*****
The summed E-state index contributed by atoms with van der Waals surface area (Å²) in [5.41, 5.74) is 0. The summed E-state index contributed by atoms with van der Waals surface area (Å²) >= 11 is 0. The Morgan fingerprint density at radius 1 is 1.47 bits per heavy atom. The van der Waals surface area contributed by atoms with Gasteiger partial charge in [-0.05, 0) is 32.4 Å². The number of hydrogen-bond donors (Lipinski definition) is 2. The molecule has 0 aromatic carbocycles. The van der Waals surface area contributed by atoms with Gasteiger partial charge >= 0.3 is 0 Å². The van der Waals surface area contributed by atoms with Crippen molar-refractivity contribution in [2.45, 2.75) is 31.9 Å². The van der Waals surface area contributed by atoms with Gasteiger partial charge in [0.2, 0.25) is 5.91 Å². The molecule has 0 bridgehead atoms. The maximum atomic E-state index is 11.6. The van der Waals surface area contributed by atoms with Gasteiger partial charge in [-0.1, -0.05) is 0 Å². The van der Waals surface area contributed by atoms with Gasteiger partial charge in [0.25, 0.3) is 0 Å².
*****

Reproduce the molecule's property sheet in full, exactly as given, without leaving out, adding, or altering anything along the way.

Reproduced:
The summed E-state index contributed by atoms with van der Waals surface area (Å²) in [5.41, 5.74) is 0. The summed E-state index contributed by atoms with van der Waals surface area (Å²) >= 11 is 0. The Morgan fingerprint density at radius 1 is 1.47 bits per heavy atom. The van der Waals surface area contributed by atoms with Gasteiger partial charge in [-0.05, 0) is 32.4 Å². The number of hydrogen-bond donors (Lipinski definition) is 2. The molecule has 0 aromatic carbocycles. The van der Waals surface area contributed by atoms with Gasteiger partial charge >= 0.3 is 0 Å². The van der Waals surface area contributed by atoms with Crippen molar-refractivity contribution in [2.45, 2.75) is 31.9 Å². The van der Waals surface area contributed by atoms with Gasteiger partial charge in [0.2, 0.25) is 5.91 Å². The molecule has 0 bridgehead atoms. The maximum atomic E-state index is 11.6. The van der Waals surface area contributed by atoms with Gasteiger partial charge in [-0.1, -0.05) is 0 Å². The van der Waals surface area contributed by atoms with Gasteiger partial charge in [0.25, 0.3) is 0 Å².